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Assured/FSA: Last One Standing

OCT 15, 2009 7:49pm ET
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Assured/FSA is the only player in the game.

The rest of the bond insurance industry is either insolvent, politicking for ratings from the rating agencies, or taking their ball and going home.

Assured Guaranty and Financial Security Assurance combined to insure $2.41 billion of municipal bonds in September. That is the only business anyone wrote during the month.

In fact, Assured and FSA have underwritten the insurance for just about all of the $29.96 billion in insured municipal bonds through the end of September, according to Thomson Reuters.

Assured/FSA wrote insurance on $8.7 billion of municipal bonds in the third quarter, which is 9.6% of the total issuance for the period.

The only other guarantor on the board for the year is Warren Buffett’s Berkshire Hathaway Assurance, which covered $583.3 million of municipal bonds earlier this year but has not insured any deals since April 16, according to Thomson.

That leaves essentially a 100% market share for Assured and FSA.

The company, in its current form, was created in July through a merger of the two biggest remaining active bond insurers.

Assured and FSA continue to operate as separate underwriters under the same parent company.

In responding to a downgrade by Fitch Ratings earlier this week, Assured/FSA said municipalities’ demand for the company’s insurance remains robust. The company has insured 10.3% of the $283.94 billion of municipal debt sold as of the end of September.

“Our market activity for the first nine months of 2009 demonstrates the demand for bond insurance,” Bill Hogan, senior managing director for Assured/FSA’s public finance business, said in a release on the company’s business for the third quarter.

While Hogan said the company is writing insurance for “a broad range of issuers, both large and small,” the numbers suggest Assured and FSA are insuring more small deals.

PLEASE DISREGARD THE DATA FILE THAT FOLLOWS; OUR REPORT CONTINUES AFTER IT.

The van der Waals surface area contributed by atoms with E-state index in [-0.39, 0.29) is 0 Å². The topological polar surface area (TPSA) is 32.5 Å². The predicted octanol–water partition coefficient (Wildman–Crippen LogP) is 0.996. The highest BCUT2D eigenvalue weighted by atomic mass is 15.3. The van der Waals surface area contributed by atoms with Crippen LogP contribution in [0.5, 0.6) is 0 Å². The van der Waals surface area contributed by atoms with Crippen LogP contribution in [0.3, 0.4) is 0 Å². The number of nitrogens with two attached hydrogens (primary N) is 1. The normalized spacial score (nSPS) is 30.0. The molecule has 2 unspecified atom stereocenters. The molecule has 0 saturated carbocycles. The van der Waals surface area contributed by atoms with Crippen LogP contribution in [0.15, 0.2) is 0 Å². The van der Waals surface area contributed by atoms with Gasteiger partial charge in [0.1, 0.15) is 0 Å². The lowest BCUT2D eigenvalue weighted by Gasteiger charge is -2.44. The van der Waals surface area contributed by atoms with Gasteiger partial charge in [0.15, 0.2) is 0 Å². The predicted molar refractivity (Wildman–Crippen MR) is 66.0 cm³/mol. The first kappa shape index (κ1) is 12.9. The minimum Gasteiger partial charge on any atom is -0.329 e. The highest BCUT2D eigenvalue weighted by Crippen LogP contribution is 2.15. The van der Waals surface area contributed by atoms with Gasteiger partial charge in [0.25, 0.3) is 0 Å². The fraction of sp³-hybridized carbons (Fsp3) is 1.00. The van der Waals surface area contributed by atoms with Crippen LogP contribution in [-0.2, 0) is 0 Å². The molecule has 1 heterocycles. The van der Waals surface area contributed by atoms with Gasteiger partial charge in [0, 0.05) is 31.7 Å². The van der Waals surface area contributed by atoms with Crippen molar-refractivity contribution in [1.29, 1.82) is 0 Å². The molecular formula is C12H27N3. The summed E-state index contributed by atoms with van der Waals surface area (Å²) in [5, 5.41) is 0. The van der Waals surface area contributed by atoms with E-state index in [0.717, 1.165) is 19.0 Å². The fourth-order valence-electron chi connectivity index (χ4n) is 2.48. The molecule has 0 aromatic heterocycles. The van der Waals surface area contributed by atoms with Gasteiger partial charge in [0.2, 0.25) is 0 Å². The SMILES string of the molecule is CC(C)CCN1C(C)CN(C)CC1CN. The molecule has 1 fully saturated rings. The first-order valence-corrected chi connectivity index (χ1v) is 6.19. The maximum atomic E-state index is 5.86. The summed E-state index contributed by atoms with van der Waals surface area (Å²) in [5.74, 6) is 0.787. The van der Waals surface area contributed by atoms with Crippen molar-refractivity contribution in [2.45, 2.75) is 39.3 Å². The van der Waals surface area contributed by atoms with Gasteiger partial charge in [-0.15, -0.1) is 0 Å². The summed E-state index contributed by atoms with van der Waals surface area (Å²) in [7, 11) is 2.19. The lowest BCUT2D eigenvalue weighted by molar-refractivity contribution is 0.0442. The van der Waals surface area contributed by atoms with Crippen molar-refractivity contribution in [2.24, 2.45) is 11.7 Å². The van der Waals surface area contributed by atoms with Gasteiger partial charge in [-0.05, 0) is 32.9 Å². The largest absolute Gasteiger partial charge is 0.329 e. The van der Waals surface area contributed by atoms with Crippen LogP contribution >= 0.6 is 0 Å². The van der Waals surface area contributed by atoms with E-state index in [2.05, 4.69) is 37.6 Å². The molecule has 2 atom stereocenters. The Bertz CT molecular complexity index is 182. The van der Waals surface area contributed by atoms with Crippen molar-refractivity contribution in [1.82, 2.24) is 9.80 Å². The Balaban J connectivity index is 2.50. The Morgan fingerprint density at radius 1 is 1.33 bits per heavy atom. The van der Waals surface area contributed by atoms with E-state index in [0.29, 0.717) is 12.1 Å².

This time last year, the average dollar size of a deal insured by Assured or FSA was $29.6 million. This year, the average is $17.9 million.

Assured and FSA are dominating a market that only two years ago had seven viable players.

The housing market collapse and the worst downturn since the Great Depression have brutalized the financial strength of MBIA Insurance Corp. and Ambac Assurance Corp., as well as many of the smaller carriers such as Syncora, CIFG, and FGIC.

MBIA’s new affiliate, National Public Finance Guarantee Corp., is awaiting the outcome of litigation.

A new bond insurer, MIAC, is still awaiting financial strength ratings.

The devastation of many of the top insurers’ ratings has reshaped not only the bond insurance industry but the municipal market itself.

In 2007, issuers sold $201 billion of insured bonds, representing half of the market. This year, municipalities are on pace to sell just $40 billion, and insurance penetration — meaning the percentage of new bonds that are insured — is 11%.

Downgrades have also eaten into sales of letters of credit, which are used to support issuance of variable-rate debt.

Variable-rate debt carries an interest rate that resets regularly. In order to be eligible for purchase by money market funds, most variable-rate debt needs a guarantee from a highly rated bank.

This time last year, banks had sold municipalities $57.91 billion of letters of credit. The liquidity crisis hobbled many banks’ credit ratings, shoving many of them out of the market for writing LOCs for variable-rate debt.

As a result, fewer banks are offering the product, making letters of credit more expensive and difficult to find.

So far this year, municipalities have sold just $24.03 billion of variable-rate debt.

“Because it’s been such a hassle to find banks with letter of credit capacity, issuers and underwriters are choosing to do more fixed-rate debt than they would otherwise do,” said Rich Raffetto, head of government banking at US Bank. “Issuers are voting with their feet by avoiding the variable-rate demand note market altogether.”

US Bank slipped to second place in letters of credit in as of the end of September, behind JPMorgan. JPMorgan has sold $2.64 billion of letters of credit this year, compared with US Bank’s $2.55 billion.

SunTrust Bank and Bank of America-Merrill Lynch became more active in the market in September.

Orrick Herrington & Sutcliffe remained the top law firm advising municipalities on bond sales, serving as bond counsel on $39.87 billion of deals so far this year. Hawkins Delafied & Wood is second, with $18.38 billion. Hawkins is first for advising underwriters, with $11.89 billion in deals. Orrick is second with $10.3 billion.

Bank of New York Mellon retained the top spot among trustees of municipal bonds, serving as trustee for $65.84 billion of deals with a 42% market share through the first nine months of the year.

US Bank remained in the second slot, acting as trustee on $41.24 billion in deals for a 26.3% market share. Wells Fargo retained the third spot and Deutsche Bank remained in fourth.

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A recent phenomenon is the emergence of bonds with shorter call protection as funding alternatives for municipalities. However, the shorter call protection also dampens the potential upside for investors, which in turn reduces the price they are willing to pay.

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